Fisher was diagnosed with bipolar disorder in 1985, something she made no secret of, and fought hard to remove the stigma attached to those who suffered the disorder. Fisher put her acting career on hold to deal with her mental health issues, and dedicated her efforts into writing books. Wishful Drinking and Surrender the Pink were the outcome of this writing period.

A little later on, in 1987, Fisher published a best-selling semi-autobiographical work, Postcards from the Edge, which would later be turned into a movie starring Meryl Streep.

She would return to acting for The Force Awakens, in which she rejoined most of the original cast from the 1977 classic.

From Hollywood wild child, to teenage pin-up and Percodan-addicted celebrity, not to mention her alter ego, Princess Leia, Fisher was a fascinating force on and off the stage. Later in life, her personal issues somewhat overshadowed her achievements, but one thing is for certain: The Princess has now returned to the stars where she belongs.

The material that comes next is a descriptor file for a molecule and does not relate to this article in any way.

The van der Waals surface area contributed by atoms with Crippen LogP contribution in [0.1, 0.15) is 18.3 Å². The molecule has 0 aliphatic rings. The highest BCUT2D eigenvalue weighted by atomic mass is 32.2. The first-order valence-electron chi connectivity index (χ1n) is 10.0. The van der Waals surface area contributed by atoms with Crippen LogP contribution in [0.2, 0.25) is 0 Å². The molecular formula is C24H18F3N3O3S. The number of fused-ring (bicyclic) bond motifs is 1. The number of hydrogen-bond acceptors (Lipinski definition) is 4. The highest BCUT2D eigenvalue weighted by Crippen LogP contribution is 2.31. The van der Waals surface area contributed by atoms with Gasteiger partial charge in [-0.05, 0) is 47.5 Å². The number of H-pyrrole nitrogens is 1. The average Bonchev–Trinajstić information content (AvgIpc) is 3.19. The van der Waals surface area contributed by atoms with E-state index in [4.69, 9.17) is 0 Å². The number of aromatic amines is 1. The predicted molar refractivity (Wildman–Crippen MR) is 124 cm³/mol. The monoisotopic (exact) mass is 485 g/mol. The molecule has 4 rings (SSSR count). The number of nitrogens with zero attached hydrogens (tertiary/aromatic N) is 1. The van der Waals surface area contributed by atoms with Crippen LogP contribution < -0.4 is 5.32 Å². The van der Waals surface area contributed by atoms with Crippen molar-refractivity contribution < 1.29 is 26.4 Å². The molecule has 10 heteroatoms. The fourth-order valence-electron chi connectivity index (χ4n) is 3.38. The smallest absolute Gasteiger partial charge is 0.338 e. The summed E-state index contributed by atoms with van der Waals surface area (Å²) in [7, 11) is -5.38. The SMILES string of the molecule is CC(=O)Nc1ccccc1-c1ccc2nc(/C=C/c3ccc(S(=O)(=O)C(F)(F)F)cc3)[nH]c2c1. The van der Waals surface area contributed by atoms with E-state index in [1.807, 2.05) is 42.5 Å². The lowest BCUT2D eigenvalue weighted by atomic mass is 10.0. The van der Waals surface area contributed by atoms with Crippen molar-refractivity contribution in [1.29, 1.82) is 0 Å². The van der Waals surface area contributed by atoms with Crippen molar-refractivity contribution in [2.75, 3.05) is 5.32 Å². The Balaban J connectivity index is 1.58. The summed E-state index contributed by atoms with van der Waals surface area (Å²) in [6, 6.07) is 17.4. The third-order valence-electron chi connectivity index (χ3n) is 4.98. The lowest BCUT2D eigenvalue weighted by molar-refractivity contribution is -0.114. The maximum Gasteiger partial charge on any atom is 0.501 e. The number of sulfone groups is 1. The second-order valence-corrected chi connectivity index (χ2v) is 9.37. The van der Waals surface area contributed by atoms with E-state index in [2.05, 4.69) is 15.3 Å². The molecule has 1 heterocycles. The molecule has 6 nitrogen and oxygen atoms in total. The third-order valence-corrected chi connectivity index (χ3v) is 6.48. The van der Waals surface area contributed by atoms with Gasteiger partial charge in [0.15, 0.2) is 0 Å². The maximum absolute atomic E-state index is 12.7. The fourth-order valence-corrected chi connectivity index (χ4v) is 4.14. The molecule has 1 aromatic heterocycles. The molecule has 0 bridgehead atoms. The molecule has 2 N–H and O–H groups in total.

Serbian air stewardess who survived a free-fall from 33,000ft dies aged 66


JAT Yugoslav Airlines Flight 367 departed Stockholm, Sweden, bound for Belgrade on January 26, 1972.

The aircraft, a McDonnell Douglas DC-9, carried 23 passengers and 5 crew. Among these crew members was 22-year-old Serbian stewardess Vesna Vulovic.

The long-haul flight was scheduled to make two stopovers: First one in Copenhagen, the second one in Zagreb.

The aircraft made it to its first stopover, but it would never make the second. At 16.01, while flying over the Hersmdorf suburb of Berlin -an area which back then was part of the GDR-, Flight 367 blew apart.
Its fuselage broke up in two while flying at cruising altitude, and both pieces plunged to Earth, crashing down on a snowy slope in what’s today the Czech Republic.

All on board lose their lives, bar one. Young Vesna Vulovic.

The stewardess miraculously survives the 33,000 plunge, and is found by a woodsman, who heard her screams.

She was rushed to hospital, where she was found to have a broken skull, and fractured vertebrae. She fell into a coma for 10 days. Upon waking up, she had no recollection of either the flight or the terrifying fall. All she could remember was greeting the passengers in as they boarded the plane in Stockholm.

Due to her spinal injuries, Vesna became paralyzed from the waist down, but in time, and as a testament of human resilience, she made a near-full recovery. She even went back to work for the airline, albeit in a desk job. She would never take to the skies again.